Kent Showing Shortfall
GRAND RAPIDS — Less than two months into the fiscal year, Kent County’s general operating fund is off-kilter.
Revenue to the fund could fall $1.1 million short of expectations, while expenditures from it could grow by more than $1 million. So instead of the $71,000 deficit that was forecast for this year, the fund could end up with a $2.2 million deficit if the current conditions continue for the remainder of the year.
Higher costs for health care and less revenue from parks and deed registrations are the main reasons for the early imbalance. The fund has time to recover. But the county won’t be getting most of its property tax revenue this year until October because of the shift state lawmakers made to the collection date.
For the first time in four years, full property tax bills will go out in July and the county won’t get its receipts until months later. Until then, county commissioners will have little in the way of new tax revenue to work with and will likely have to make withdrawals from the revenue-sharing reserve account that has $48 million in it.
The general operating fund is at $165 million this year.
Members of the county’s Finance Committee got their first peek at an early forecast for the 2008 general operating fund and they didn’t exactly like what they saw — a potential $5 million deficit and $174 million worth of expenses.
Kent County Fiscal Services Director Robert White told the committee that next year’s spending may have to rise by $6.5 million, or 3.9 percent, from this year’s figure. In fact, funding for the Friend of the Court office and the Convention and Visitors Bureau may have to be added to an already burdened general fund. Those two expenditures would add more than $1 million to it.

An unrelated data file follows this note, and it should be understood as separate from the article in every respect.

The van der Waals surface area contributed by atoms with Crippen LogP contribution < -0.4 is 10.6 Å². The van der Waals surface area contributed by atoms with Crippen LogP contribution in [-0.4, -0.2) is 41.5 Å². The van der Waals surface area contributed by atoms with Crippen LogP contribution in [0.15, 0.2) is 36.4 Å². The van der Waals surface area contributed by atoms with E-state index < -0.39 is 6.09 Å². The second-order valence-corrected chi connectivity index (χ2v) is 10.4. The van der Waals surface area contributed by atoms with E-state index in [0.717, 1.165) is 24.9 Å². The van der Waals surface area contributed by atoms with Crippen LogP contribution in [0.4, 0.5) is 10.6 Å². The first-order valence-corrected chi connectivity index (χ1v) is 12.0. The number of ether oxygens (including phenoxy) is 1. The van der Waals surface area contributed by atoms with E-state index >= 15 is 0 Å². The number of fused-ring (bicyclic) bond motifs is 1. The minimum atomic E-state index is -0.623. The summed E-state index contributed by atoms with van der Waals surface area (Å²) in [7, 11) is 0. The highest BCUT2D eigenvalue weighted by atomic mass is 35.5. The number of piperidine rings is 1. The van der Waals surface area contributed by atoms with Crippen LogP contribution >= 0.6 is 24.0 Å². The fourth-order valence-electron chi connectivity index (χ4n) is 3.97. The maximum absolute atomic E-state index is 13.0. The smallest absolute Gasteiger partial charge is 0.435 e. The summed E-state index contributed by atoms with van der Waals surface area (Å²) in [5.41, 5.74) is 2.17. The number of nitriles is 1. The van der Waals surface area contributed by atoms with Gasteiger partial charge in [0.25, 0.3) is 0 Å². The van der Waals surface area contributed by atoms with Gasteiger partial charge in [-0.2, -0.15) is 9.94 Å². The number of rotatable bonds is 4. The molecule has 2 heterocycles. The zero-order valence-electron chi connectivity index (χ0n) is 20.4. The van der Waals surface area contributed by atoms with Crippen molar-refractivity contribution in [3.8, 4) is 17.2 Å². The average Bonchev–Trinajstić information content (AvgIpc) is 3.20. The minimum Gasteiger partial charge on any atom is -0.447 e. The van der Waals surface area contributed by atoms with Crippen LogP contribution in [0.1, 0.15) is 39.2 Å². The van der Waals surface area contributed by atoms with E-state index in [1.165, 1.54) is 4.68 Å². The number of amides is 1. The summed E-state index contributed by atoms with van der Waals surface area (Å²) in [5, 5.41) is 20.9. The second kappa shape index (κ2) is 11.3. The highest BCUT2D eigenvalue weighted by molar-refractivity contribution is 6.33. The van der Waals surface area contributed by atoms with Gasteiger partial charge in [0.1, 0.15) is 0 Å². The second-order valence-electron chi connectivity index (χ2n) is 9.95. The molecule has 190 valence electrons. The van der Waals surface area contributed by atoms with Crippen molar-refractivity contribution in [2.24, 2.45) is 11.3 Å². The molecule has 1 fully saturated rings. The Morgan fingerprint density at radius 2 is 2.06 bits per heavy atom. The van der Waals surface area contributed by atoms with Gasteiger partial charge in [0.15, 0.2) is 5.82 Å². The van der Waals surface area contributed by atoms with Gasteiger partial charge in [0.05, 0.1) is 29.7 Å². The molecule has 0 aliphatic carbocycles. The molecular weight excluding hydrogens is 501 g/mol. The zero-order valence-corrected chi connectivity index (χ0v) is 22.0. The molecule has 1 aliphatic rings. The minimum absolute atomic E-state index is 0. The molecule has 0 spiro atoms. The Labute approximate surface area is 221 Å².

“It’s the first overview. As we move through the year, we’ll make some refinements,” said White of next year’s budget.
As for the just-completed fiscal year, revenue to the general fund topped $151 million and was up by 5.7 percent from 2005. But a hike of 7.5 percent to $153 million was expected.
“We came in about $2.5 million short of expectation,” said White.
Spending from the general fund rose by 4.7 percent to $153 million. That was good news because the fund’s expenditures were expected to grow by 6.1 percent to $155 million.
“The departments came in under spending expectations by about $2 million,” said White.
Still, the general operating fund should have a deficit of almost $2.4 million for 2006. The audited figures are expected to be available in June.
“On a short-term basis, you still are financially healthy,” said White.
White said the general fund has a balance of $71 million. About $67 million of that total is cash, while the rest are account receivables from federal and state grants the county was awarded last year. He said the county has a cash reserve that should be good for 142 days.
“We can’t go through next year thinking we’ve got all kinds of money,” said Richard Vander Molen, chairman of the Finance Committee.
White said he expects 2006 revenue from the county’s lodging excise tax to top receipts from 2005 by 6.3 percent and reach $4.7 million. The final deposit for the year is expected to come later this week. But even with the increase, the fund will be at least $1 million short of meeting all its expenditures and the reserve will have to be tapped again.
“It’s not a gangbusters increase, but it’s a healthy growth. You will run out of reserve in this fund this year,” said White.
The account’s annual expenses total over $6 million. The largest expenditure is a $4.7 million bond payment for the construction of DeVos Place, which has more than $84 million of debt left.
The CVB, John Ball Zoo, the annual Festival of the Arts and, beginning this year, the West Michigan Sports Commission are funded from the lodging excise tax.